Ferrari’s Alonso left to rue F1 title loss

Fernando Alonso and Ferrari left Abu Dhabi wondering how a
Formula One title that appeared to be theirs for the taking somehow
slipped into the hands of Sebastian Vettel.

After his win in the dramatic Korean Grand Prix last month,
Alonso became the points leader and the momentum shifted away from
the Red Bulls, as neither Vettel nor teammate Mark Webber finished
that race.

A third-place finish behind the Red Bulls in Brazil kept Alonso
atop the drivers’ standings entering the final race Sunday. When
the Spaniard qualified third for the Abu Dhabi Grand Prix —
two places ahead of his nearest rival, Webber — everything
seemed in place for Alonso’s third drivers’ championship.

But like much of the topsy-turvy Formula One season, with the
points leader changing almost by the month, the race didn’t go
according to script. Despite being favorites, the decisions by
Ferrari and Red Bull to change tires early cost Alonso and Webber
at the Abu Dhabi Grand Prix.

While they were stuck behind traffic, Red Bull’s Vettel was
clear in front and went on to win the race and become the youngest
F1 champion — capping a historic season that for the first
time included four drivers fighting for the title in the last
race.

The 23-year-old German, who had not led the championship at any
stage until he received the checkered flag Sunday and was 15 points
back of Alonso coming into the final race, showed a maturity over
the final two races that some had thought was lacking when he made
costly errors in Belgium, Turkey and Hungary.

”It has been an incredible journey. To lead the championship
after the last race is unbelievable,” Vettel said. ”It’s been
extremely intense and a tough season mentally.”

Ferrari – which appeared on the rebound after a subpar season in
2009 – was left to rue the mistakes that cost them the title.

”There is great sadness at the moment, because to come so close
to our goal and to see it slip away for just a few points really
hurts,” Ferrari chief Stefano Domenicali said. ”This was probably
our worst race of the season.”

A pivotal moment in the race came on lap one, when seven-time
world champion Michael Schumacher spun. With his Mercedes
motionless and facing the wrong way, it was hit by the Force India
of Vitantonio Liuzzi, with the car climbing up Schumacher’s
Mercedes and the wheel narrowly missing the German driver’s
head.

The pair walked away unscathed, but that brought out the safety
car. Several cars, including Renault Vitaly Petrov, took advantage
of the situation to pit and change tires while all the main drivers
stayed out.

Webber was the first of the title contenders to change tires,
coming in on lap 11. Ferrari, assuming Alonso only had to finish
close to the Australian to win the title, brought in the Spaniard
four laps later to mirror Webber’s strategy.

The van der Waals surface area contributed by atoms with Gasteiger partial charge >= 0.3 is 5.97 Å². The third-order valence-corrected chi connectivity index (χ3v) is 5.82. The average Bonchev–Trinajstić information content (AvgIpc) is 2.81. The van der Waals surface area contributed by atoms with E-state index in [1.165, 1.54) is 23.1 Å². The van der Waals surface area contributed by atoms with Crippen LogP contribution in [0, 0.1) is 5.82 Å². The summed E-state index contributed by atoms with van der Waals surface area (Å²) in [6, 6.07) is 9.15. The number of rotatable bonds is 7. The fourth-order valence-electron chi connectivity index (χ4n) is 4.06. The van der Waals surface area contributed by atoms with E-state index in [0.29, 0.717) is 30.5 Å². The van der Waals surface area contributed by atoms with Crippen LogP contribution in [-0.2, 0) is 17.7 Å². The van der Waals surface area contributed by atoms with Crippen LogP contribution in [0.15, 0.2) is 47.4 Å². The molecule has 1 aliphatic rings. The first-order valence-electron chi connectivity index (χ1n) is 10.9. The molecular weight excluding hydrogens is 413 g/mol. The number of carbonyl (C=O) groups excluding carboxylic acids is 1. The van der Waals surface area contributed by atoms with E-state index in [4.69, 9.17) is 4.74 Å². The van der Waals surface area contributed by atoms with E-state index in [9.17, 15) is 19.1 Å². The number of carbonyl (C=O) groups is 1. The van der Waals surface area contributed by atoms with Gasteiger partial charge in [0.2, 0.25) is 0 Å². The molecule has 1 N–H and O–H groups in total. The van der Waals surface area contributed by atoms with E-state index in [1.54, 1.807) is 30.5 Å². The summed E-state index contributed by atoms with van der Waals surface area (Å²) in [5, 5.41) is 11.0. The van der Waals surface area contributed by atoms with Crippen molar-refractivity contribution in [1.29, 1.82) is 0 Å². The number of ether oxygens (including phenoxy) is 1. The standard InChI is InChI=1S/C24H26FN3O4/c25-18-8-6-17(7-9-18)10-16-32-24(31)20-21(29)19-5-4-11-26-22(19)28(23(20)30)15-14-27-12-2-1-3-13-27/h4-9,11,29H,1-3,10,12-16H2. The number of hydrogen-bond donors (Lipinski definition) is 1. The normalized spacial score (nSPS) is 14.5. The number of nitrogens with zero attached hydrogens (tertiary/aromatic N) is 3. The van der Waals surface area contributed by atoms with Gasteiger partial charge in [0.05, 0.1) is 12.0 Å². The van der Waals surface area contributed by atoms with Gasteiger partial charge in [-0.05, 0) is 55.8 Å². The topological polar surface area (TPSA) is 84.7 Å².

However, that instead put both of them behind Mercedes’ Nico
Rosberg, and Vitaly Petrov, whose Renault they ended up trailing
for the rest of the race. All the time, Vettel plus the McLaren
pair of Lewis Hamilton and Jenson Button got further away.

Alonso repeatedly tried to pass the rookie Petrov, the first
Russian to race in F1. He almost clipped Petrov during a failed
attempt on lap 24 and then twice more went off the track as his
aggressive driving almost got the best of him.

As the two crossed the finish line, Alonso angrily shook his
fists at Petrov. But afterward, Alonso appeared ready to move
on.

”Renault was quick on the top speed. It was a frustrating race
behind him,” he said. ”This is a sport. This is motor racing.
Sometimes you win, sometimes you lose. Congratulations to Red Bull
and Sebastian. But next year, we will try again.”

The 29-year-old Spaniard refused to blame the team’s pit
strategy for his failure. He ended up four points behind Vettel,
followed by Webber 14 points back.

”After the race, it is always very easy to see the best
strategy,” Alonso said. ”If we didn’t stop, Webber probably would
have overtaken us. If we stopped we cover from Webber but let
Petrov and Rosberg in front, so it was a very difficult call.”

But his teammate Felipe Massa was not so kind, telling reporters
”the race was not good” and that ”it was not a great strategy to
stop so soon.”

That was echoed by Domenicali, who admitted the team made
several mistakes during the race.

”Wrong strategy for three reasons,” he said. ”We marked a
rival with two cars, we were unduly concerned about the wear rate
of the soft tires, and we did not take into consideration the
difficulty of getting past other cars on the track.”

In the end, it was Red Bull that was celebrating after adding
the drivers’ championship to the constructors’ title it had already
won.

Delirious team members hugged and celebrated in the pits,
yelling ”Weltmeister” – German for world champion – on the team
radio. Queen’s ”We Are The Champions” blared on the radio.

The team’s jubilation and Vettel’s tears on the podium were as
much in relief as triumph. Red Bull had the best car throughout the
season, but the trading of wins between Vettel and Webber, and some
occasional mistakes, had put the drivers’ championship in
jeopardy.

”It’s an unbelievable outcome,” team chief Christian Horner
said. ”He’s stuck with it through this year, he’s had some tough
times and he’s had his issues with reliability here and there, but
he’s never lost his focus. He’s the youngest ever Formula One world
champion and a very deserving world champion.”

AP Sports Writer Jerome Pugmire contributed to this
report.

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